Dynamics of Jupiter's Great Red Spot in the NIR filter (756 nm) of the Galileo imaging system. Each of the three frames is a mosaic of six images that have been map-projected to a uniform grid of latitude and longitude. North is at the top. There is a nine-hour separation between the first two frames and seventy minutes between the next two. All of the images were taken on June 26, 1996. The Red Spot is 20,000 km long and has been followed by observers on Earth since the telescope was invented 300 years ago. It is a huge storm made visible by variations in the composition of the cloud particles and the amount of cloud cover. Winds in the outer part of the Red Spot reach 250 mph while the center remains quiescent. These Galileo data will help scientists understand what drives this storm and why it persists for so many years.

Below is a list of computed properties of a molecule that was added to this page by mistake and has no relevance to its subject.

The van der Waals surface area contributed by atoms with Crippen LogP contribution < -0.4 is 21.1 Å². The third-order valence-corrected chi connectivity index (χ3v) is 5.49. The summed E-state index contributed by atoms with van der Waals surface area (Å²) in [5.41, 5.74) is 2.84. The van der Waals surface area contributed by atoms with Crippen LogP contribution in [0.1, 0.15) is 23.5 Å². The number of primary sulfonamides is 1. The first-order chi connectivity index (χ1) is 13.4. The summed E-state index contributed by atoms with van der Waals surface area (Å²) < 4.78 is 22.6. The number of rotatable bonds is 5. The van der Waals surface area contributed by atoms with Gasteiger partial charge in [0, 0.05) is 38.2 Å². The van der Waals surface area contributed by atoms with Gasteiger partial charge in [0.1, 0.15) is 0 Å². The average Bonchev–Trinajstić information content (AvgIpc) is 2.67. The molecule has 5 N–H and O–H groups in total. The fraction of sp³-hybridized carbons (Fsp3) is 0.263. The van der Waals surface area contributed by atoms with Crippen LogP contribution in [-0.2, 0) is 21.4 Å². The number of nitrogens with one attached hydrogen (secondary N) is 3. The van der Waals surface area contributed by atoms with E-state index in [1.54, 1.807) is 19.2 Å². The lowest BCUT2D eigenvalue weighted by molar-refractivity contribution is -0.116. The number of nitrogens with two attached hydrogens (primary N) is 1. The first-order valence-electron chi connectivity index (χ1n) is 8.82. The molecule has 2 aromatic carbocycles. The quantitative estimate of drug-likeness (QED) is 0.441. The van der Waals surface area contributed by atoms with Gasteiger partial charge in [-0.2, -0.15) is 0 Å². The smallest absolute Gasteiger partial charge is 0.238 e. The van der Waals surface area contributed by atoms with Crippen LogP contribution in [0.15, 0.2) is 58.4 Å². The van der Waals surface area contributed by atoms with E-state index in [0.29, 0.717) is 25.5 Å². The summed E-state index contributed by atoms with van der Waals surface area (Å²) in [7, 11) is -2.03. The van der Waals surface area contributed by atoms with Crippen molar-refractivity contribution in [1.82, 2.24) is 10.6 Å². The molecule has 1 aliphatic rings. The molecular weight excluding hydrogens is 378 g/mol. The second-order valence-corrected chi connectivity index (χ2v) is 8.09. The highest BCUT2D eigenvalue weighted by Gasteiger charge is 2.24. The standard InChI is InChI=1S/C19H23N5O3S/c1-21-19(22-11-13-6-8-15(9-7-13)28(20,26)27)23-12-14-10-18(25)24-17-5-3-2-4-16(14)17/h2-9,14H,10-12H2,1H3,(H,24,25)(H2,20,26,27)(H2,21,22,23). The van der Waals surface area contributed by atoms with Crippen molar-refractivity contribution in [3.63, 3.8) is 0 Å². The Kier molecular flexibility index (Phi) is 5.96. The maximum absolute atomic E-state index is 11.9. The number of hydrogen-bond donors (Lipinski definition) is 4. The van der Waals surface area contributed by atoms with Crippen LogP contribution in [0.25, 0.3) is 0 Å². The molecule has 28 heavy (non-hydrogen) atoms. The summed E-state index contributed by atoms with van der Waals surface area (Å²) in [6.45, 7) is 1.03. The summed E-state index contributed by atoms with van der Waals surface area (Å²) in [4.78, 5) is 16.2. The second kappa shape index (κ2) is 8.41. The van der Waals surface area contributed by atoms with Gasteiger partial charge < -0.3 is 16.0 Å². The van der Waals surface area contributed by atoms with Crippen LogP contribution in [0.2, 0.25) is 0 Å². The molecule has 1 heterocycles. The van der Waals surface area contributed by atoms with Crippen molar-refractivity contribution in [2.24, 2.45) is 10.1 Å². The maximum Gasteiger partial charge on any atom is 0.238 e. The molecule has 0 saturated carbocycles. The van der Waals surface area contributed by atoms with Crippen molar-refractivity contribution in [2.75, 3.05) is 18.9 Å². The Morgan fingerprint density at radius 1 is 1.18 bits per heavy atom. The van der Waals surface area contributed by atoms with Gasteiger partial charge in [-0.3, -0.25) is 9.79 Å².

The Jet Propulsion Laboratory, Pasadena, CA manages the Galileo mission for NASA's Office of Space Science, Washington, DC. JPL is an operating division of California Institute of Technology (Caltech).
This image and other images and data received from Galileo are posted on the World Wide Web, on the Galileo mission home page at http://galileo.jpl.nasa.gov. Background information and educational context for the images can be found at http://www.jpl.nasa.gov/galileo/sepo Image Credit: NASA/JPL